Break the Diet Cycle: Wellness, not Weight Book Review

"You can search throughout the entire universe for someone who is more deserving of your life and affection than yourself, and that person is not to be found anywhere. You yourself, as much as anyone in the entire universe deserve your love and affection." -Buddha If you've followed my blog for a while, you know I am a huge advocate for trying to go beyond the diet mindset. I encourage sustainable changes that improve your health and well-being rather than trying to lose weight. Your mental and emotional health is an important part of your overall health, and there's no point driving yourself crazy and being stressed out about your diet and weight.

That's why I was thrilled when I had the chance to read the new book - Wellness, not Weight by Ellen Glovsky, PhD, RD, LDN. I had the opportunity to take a Motivational Interviewing workshop with Ellen last year, which is the approach I take when counseling patients or clients. It's client-centered rather than the dietitian telling someone what they should eat or do.

Wellness, not Weight

Wellness, not Weight looks at the research behind dieting and if it actually works or not. The truth is it doesn't, and there's no guarantee that losing weight will make you healthier. In fact, dieting has been shown to be a strong predictor of future weight GAIN.

Every year (right around New Year's usually), people attempt to lose weight. More often than not, they may lose weight initially, only to gain it all back (and more). In the Framingham Heart Study, this weight cycling is associated with an increased mortality rate and increase in heart disease mortality.

Unfortunately, for people who are classified as overweight or obese by BMI standards, most people, including doctors and dietitians, believe that losing weight is the key to improving health. They often tell patients to eat less and move more and may encourage counting and cutting their calorie intake. Professionals and the public participate in weight discrimination, intentionally or unknowingly.

Weight Discrimination

Some (not all!) health professionals blame people for their weight and think of them as lazy or without willpower (hello, not true!). They spend less time and effort with them, may show negative behavior to them, and subject healthy but overweight patients to more unnecessary tests. They encourage unhealthy ways to lose weight, such as excessive exercise and calorie restriction (1200 calories is not healthy for anyone!). There is a definite risk for disordered eating habits to develop or worsen with yo-yo dieting or encouraging these dieting methods.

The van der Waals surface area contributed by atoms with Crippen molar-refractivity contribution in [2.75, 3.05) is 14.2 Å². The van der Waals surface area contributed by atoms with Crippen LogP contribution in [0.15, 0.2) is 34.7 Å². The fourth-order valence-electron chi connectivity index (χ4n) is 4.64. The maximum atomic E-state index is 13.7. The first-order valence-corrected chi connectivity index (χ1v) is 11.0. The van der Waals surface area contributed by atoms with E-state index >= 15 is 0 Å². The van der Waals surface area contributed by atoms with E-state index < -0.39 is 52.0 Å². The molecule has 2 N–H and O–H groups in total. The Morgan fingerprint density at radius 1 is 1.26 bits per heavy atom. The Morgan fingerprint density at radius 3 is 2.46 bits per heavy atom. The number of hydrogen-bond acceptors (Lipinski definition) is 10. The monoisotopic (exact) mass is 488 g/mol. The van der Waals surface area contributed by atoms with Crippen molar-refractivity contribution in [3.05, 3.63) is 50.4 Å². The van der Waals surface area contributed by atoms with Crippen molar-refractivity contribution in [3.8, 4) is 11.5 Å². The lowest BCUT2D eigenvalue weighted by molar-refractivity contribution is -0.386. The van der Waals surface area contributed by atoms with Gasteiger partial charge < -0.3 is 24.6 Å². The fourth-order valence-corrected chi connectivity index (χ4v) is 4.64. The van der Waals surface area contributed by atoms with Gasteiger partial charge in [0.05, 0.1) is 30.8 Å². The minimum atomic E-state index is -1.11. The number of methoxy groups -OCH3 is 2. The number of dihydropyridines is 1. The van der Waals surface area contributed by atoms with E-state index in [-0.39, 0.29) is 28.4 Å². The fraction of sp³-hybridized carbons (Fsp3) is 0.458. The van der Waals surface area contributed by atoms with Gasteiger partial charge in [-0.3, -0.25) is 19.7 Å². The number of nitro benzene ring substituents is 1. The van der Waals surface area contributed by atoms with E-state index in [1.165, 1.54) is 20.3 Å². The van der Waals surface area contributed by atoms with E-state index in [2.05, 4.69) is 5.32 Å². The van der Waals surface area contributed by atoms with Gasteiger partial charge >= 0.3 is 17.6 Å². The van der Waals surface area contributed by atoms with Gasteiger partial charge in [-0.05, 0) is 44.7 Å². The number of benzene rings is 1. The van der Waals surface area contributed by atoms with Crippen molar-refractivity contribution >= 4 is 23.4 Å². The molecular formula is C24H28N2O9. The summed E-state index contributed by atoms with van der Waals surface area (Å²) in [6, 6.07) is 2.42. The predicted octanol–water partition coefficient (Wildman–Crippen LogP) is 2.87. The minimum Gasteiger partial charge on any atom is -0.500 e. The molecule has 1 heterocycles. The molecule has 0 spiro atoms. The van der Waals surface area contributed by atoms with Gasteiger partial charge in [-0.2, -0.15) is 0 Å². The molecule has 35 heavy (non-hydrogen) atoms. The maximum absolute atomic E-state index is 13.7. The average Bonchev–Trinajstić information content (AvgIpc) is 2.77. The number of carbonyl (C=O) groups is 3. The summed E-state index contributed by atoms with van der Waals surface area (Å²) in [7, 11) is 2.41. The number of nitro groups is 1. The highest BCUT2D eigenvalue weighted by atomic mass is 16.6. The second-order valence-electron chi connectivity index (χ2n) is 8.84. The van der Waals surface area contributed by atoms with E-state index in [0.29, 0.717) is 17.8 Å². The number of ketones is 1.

If you are a health professional - dietitian, personal trainer, physician, health coach, etc. - I highly recommend this book. You may be unintentionally discriminating your clients based on their weight, and this book will help you take a weight neutral approach, as well as switch from a weight to health focus. You can buy the book here.

How to Break the Diet Cycle

It takes work, but you can get back to the natural intuitive eating that children have. When you focus on health, you can nourish and fuel your body, so you will have energy. You will create sustainable, long-term changes. You may lose weight in the process, but it's not the primary goal. Here are some suggestions the book offers:

  • Letting go of the idea you have to eat perfectly. Truth: No one has a "perfect" diet!
  • Monitor your thoughts.
  • Pay attention to your feelings & emotions. Stop and actually feel them! Listen to what your body is saying.
  • Don't spend money or time on books, blogs, or health professionals that focus on weight loss! There's always going to be new diet books coming out, but I encourage you to skip them. Instead, spend time thinking about simple goals that encourage wellness, or meet with a dietitian who takes a no-dieting approach.
  • Try mindful eating.
  • Move your body anyway you like. Short bouts of movement during the day count. Make it fun, not torture!

Focus on Mindset

When improving health, mindset is often ignored. You may know you "should" eat vegetables, drink more water, or exercise, but it's only when you address your mindset that you may start making these changes. You need to give yourself lots of self-care and love.

Take time to set sustainable health goals and intentions. Listen to what your body is telling you, and feel your feelings. Switch your perspective from black and white thinking like sugar is "bad" and kale is "good," and think of the foods that make you feel good. As you are moving away from diets, you may choose to find a role model that takes a no-dieting approach. You could read their blog, work with a dietitian or therapist, or find a friend as an accountability partner.

It's possible to free yourself from diets, and you're totally worth doing it!

You can learn more about the book here or on the Facebook page as well.

What are your thoughts about diets?

Disclaimer: I received a digital copy of this book for free to review it. All my thoughts are my own.